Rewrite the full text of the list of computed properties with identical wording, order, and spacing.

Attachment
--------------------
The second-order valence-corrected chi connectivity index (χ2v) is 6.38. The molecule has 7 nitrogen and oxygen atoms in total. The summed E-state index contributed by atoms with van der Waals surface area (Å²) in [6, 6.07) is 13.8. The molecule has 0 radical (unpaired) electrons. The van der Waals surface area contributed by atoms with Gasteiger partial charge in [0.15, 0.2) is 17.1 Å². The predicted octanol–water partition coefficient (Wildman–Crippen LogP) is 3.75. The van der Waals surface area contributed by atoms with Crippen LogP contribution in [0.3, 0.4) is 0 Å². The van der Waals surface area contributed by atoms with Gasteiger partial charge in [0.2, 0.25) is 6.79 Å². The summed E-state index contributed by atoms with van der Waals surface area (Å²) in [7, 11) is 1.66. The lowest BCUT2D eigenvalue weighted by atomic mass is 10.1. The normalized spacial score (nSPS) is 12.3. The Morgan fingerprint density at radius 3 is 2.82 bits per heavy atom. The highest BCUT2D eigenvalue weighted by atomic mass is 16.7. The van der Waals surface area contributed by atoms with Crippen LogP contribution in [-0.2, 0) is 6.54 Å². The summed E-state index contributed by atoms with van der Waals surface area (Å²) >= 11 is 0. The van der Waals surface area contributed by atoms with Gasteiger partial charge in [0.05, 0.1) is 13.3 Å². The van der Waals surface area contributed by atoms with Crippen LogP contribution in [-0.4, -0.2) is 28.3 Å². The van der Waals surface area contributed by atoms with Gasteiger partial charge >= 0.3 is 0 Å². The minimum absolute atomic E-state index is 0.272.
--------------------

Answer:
The second-order valence-corrected chi connectivity index (χ2v) is 6.38. The molecule has 7 nitrogen and oxygen atoms in total. The summed E-state index contributed by atoms with van der Waals surface area (Å²) in [6, 6.07) is 13.8. The molecule has 0 radical (unpaired) electrons. The van der Waals surface area contributed by atoms with Gasteiger partial charge in [0.15, 0.2) is 17.1 Å². The predicted octanol–water partition coefficient (Wildman–Crippen LogP) is 3.75. The van der Waals surface area contributed by atoms with Crippen LogP contribution in [0.3, 0.4) is 0 Å². The van der Waals surface area contributed by atoms with Gasteiger partial charge in [0.2, 0.25) is 6.79 Å². The summed E-state index contributed by atoms with van der Waals surface area (Å²) in [7, 11) is 1.66. The lowest BCUT2D eigenvalue weighted by atomic mass is 10.1. The normalized spacial score (nSPS) is 12.3. The Morgan fingerprint density at radius 3 is 2.82 bits per heavy atom. The highest BCUT2D eigenvalue weighted by atomic mass is 16.7. The van der Waals surface area contributed by atoms with Crippen LogP contribution in [-0.2, 0) is 6.54 Å². The summed E-state index contributed by atoms with van der Waals surface area (Å²) >= 11 is 0. The van der Waals surface area contributed by atoms with Gasteiger partial charge in [0.05, 0.1) is 13.3 Å². The van der Waals surface area contributed by atoms with Crippen LogP contribution in [-0.4, -0.2) is 28.3 Å². The van der Waals surface area contributed by atoms with Gasteiger partial charge >= 0.3 is 0 Å². The minimum absolute atomic E-state index is 0.272.